Selecting the right mixture for concrete is critical for the long-term life of your steel building. Concrete should be strong and durable. Mixing concrete, however, is relatively simple. The basic ingredients are water, sand, gravel, and Portland cement. Admixtures such as fly ash or a water retardant can be included to help cure the concrete and to strengthen it.
The strength of concrete can be defined in two different ways. Compression strength is the number of pounds per square inch (PSI) the concrete will achieve in 28 days. 28 days is the normal amount of time it takes for concrete to fully cure. Tensile strength denotes concrete’s resistance to stretching or expansion. Steel reinforcing bars (rebar) are usually used to increase the tensile strength of concrete foundations.
The typical compression strength of concrete is 3,000 pounds per square inch after 28 days. To achieve this strength, the following approximate proportions should be used.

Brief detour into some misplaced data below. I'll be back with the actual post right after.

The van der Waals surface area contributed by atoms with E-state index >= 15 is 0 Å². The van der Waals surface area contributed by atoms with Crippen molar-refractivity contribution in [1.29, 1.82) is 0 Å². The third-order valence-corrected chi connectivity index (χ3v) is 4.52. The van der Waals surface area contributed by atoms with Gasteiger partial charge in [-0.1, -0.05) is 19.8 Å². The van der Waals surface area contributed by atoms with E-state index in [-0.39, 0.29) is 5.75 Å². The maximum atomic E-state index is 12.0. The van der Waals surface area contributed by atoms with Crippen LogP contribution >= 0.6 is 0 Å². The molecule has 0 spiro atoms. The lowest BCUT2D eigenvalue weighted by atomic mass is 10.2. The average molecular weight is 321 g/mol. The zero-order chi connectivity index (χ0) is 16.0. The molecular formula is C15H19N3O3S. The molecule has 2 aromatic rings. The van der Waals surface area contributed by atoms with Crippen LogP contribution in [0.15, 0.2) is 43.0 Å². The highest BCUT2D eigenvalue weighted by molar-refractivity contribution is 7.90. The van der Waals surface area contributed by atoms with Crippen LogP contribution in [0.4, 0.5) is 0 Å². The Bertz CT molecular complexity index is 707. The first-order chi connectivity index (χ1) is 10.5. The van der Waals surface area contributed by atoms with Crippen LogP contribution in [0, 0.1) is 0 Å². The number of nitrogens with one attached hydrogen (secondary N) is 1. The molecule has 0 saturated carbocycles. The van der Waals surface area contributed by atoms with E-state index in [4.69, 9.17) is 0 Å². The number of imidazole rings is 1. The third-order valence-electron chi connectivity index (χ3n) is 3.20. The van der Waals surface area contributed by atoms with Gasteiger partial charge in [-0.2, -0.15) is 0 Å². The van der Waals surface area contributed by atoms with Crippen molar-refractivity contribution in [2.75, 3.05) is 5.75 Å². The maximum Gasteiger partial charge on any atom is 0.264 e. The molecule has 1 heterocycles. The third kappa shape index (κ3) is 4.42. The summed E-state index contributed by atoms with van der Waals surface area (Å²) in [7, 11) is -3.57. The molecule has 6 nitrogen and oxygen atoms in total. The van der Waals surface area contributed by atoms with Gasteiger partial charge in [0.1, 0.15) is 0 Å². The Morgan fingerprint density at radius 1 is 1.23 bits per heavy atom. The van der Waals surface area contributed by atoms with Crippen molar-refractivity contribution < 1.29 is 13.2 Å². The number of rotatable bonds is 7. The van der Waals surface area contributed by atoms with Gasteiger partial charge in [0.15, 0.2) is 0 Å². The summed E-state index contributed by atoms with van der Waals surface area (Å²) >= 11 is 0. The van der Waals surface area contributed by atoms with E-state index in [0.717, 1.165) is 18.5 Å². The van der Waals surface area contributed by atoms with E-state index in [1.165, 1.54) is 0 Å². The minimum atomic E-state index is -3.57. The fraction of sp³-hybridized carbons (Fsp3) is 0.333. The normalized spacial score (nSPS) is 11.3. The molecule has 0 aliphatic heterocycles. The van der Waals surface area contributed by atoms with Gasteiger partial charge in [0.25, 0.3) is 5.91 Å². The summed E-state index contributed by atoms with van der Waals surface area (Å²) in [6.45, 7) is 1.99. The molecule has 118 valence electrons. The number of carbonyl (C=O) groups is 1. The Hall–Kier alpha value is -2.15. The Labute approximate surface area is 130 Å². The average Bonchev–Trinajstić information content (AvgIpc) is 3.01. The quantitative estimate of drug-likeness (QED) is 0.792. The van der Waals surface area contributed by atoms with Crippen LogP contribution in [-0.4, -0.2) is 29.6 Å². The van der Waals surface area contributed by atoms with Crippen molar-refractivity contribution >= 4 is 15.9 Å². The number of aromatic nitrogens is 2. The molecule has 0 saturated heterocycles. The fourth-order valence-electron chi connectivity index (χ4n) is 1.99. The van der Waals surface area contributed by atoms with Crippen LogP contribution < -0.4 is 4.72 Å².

- Portland cement: 94 pounds (the size of a typical bag of cement purchased at a retail store)
- Sand: 185 pounds
- Gravel: 360 pounds
- Water: 5½ gallons
Mix these ingredients in a rotating drum mixer or a have it done in a cement truck to ensure the concrete is thoroughly blended.
Before the concrete is poured, forms must be built. Forms are used to hold the concrete together in the shape you desire until it dries. They are usually made from wood two-bys, although they can also be made of metal. They must be strong and rigid enough to withstand the outward pressure of the wet concrete without deforming, bending, or deflecting. They must also be framed tightly enough to keep the liquid concrete in and the rain water out.
The concrete should be poured evenly, ensuring the aggregates have not settled to the bottom. This is seldom a problem because liquid concrete is rarely allowed to sit still. While waiting to be poured, concrete is kept churning in the rotating drum. Make sure all of the rebar has been fully covered and that there are no voids or air bubbles. On larger projects, an electric or pneumatic vibrator is often used to compact the cement and ensure there is no air left in the poured slab.
When pouring deep foundations, water often seeps up to the top due to the immense pressure of the sand and gravel. This bleed-water is called latinate and should be removed immediately as it comes to the surface.